Research Experiment Disrupts Internet, for Some
An experiment run by Duke University and a European group responsible for managing Internet resources went wrong Friday, disrupting a small percentage of Internet traffic.
The damage could have been far worse however, and the incident shows just how fragile one of the Internet's core protocols really is, security experts say.
The problem started just before 9 a.m. Greenwich Mean Time Friday and lasted less than half an hour. It was kicked off when RIPE NCC (Reseaux IP Europeens Network Coordination Centre) and Duke ran an experiment that involved the Border Gateway Protocol (BGP) -- used by routers to know where to send their traffic on the Internet. RIPE started announcing BGP routes that were configured a little differently from normal because they used an experimental data format. RIPE's data was soon passed from router to router on the Internet, and within minutes it became clear that this was causing problems.
"During this announcement, some Internet service providers reported problems with their networking infrastructure," wrote RIPE NCC's Erik Romijn in a note posted to the NANOG (North American Network Operators Group) discussion list. "Immediately after discovering this, we stopped the announcement and started investigating the problem. Our investigation has shown that the problem was likely to have been caused by certain router types incorrectly modifying the experimental attribute and then further announcing the malformed route to their peers."
That shouldn't have happened on systems that were properly configured to support BGP, Romijn said, but nonetheless for a brief period Friday morning, about 1 percent of all the Internet's traffic was affected by the snafu, as routers could not properly process the BGP routes they were being sent.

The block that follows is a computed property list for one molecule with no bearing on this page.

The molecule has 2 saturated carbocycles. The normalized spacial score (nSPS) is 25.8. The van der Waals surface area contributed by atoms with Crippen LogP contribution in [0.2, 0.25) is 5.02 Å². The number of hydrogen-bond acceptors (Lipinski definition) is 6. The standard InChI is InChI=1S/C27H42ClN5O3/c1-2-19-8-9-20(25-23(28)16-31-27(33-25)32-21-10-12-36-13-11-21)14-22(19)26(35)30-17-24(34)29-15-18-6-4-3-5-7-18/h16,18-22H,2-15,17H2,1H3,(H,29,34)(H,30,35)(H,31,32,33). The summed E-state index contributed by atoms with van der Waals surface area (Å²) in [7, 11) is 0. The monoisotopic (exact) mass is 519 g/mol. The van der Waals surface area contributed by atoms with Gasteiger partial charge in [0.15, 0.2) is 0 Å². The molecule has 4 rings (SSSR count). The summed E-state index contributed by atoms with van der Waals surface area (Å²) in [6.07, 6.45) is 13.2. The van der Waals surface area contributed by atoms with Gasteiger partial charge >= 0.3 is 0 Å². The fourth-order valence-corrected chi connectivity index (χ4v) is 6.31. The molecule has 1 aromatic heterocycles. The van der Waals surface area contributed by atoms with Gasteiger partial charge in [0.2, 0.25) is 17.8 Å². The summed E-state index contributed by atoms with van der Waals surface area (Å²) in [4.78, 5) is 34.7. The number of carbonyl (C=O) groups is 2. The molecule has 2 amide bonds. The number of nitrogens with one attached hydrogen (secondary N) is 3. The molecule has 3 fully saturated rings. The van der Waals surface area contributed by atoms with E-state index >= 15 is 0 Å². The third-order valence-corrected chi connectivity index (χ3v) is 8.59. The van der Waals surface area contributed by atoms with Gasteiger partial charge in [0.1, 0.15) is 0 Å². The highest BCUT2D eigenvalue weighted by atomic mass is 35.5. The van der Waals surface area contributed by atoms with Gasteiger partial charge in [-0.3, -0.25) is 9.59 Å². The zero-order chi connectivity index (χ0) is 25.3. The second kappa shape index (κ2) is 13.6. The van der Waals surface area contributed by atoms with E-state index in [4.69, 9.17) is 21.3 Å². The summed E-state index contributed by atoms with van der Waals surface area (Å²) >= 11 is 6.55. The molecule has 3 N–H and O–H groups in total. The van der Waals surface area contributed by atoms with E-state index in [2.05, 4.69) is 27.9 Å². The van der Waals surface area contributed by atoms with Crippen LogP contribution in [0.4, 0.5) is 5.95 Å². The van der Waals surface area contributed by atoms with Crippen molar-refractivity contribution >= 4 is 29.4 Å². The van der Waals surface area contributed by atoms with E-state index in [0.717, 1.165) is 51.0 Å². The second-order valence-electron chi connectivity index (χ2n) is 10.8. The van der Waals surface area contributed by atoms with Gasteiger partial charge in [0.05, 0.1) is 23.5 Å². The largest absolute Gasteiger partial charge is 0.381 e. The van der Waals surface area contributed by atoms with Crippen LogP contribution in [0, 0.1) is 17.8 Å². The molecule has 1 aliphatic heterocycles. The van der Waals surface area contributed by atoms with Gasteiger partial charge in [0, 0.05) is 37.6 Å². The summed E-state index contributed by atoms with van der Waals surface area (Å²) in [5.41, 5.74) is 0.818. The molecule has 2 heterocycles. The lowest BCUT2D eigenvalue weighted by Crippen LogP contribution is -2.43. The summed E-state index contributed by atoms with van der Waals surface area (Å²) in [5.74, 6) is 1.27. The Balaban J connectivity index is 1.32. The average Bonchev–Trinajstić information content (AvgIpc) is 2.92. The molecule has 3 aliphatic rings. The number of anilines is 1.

"Over 3,500 prefixes (announced blocks of IP addresses) became unstable at the exact moment this 'experiment' started," wrote Earl Zmijewski, a general manager with Internet security firm Renesys. "Not surprisingly, they were located all over the world: 832 in the US, 336 in Russia, 277 in Argentina, 256 in Romania and so forth. We saw over 60 countries impacted."
Security experts have warned for years that attackers could cause serious Internet disruptions by messing with BGP routes. Two years ago, YouTube was temporarily cut off from the Internet after a Pakistani BGP route that censored the video service was inadvertently spread worldwide.
Earlier this year, bad routes announced out of China ended up briefly disrupting some Internet traffic.
The damage from Friday's experiment was minimal, but if someone had been able to intentionally announce bad routes, it would have been much worse, said Paul Ferguson, a researcher with security firm Trend Micro.
It's unclear why RIPE NCC and Duke were trying out these new route formats.
One of the researchers behind the experiment, Duke assistant professor Xiaowei Yang, declined to talk in detail about the experiment, citing legal concerns. But she said that the work was for a research paper, and the BGP data that was sent was "100 percent standard compliant."
"It is an experiment initiated by my student and I," she wrote in an e-mail message. "It unexpectedly triggered some vendor bugs."
RIPE NCC could not immediately be reached for comment.